1997 Dodge Dakota Problems
RepairPal has identified the most common problems with the 1997 Dodge Dakota as reported by actual vehicle owners. We'll tell you what the problem is and what it'll take to fix it.Refine by vehicle
On 3.7L V6 and 4.7L V8 engines the camshaft position sensor may fail causing the engine to crank but not start or it can cause intermittent stalling. A failed camshaft position sensor will require replacement.
A clunk or popping sound heard while turning may mean the intermediate steering shafts need realignment. Replacement of the upper intermediate shaft may be necessary.
Engine overheating can result from coolant leaks which are commonly found at the thermostat housing gasket, water pump, heater return tube O-ring at the water pump, intake manifold gasket, and timing cover gasket. Our technicians recommend a complete inspection of the cooling system after any repairs are made to be sure there are no other leaks.
If the engine cranks but does not start, or starts and stalls, the fuses should be inspected, especially the power door locks fuse. The power door lock fuse provides power to a module that sends the Powertrain Control Module (PCM) the "OK to start" signal.
If the threads strip where the front brake caliper mounts to the steering knuckle, a steering knuckle repair kit is available. A new steering knuckle is not normally necessary.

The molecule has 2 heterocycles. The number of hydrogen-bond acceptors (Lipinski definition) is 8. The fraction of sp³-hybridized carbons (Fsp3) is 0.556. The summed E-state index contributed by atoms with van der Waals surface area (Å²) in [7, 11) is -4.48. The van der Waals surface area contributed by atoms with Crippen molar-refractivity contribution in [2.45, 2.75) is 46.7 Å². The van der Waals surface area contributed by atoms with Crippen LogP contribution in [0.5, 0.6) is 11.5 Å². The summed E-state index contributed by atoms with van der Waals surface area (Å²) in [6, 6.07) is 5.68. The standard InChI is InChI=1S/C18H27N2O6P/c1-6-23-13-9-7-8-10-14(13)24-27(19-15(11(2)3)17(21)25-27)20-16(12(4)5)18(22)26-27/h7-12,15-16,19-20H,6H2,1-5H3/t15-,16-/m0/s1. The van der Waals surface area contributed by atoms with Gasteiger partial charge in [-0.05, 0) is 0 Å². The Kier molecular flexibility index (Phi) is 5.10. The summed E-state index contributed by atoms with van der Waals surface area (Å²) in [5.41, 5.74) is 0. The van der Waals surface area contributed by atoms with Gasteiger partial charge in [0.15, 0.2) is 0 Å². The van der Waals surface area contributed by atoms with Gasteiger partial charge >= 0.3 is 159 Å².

A surging or bucking during acceleration can be caused if the distributor is moved or mis-indexed. This is a result of the cam and crank position sensors being out of synchronization. Wear of the oil pump drive gear can cause similar symptoms because it allows excessive free play in the distributor drive. The distributor drive gear and bushing should be replaced if the rotor tip moves back-and-forth more than 3/16th of an inch when checking drive gear free play.
The distributor pickup plate commonly fails causing intermittent stalling, or the engine may not start (usually when the engine is hot).
The AC/heater (HVAC) system may unexpectedly switch to the defrost mode when accelerating. This system is operated by engine vacuum and should be inspected for any vacuum leaks if this problem develops. There is also a revised vacuum check valve available to address this concern.
Front and rear differential pinion seal leaks are common. The leaky pinion seal and differential fluid will need to be replaced.
On 3.9L V6 and 5.9L V8 engines, the intake manifold gasket may leak and cause increased oil consumption and a spark knock during acceleration; the gasket should be replaced.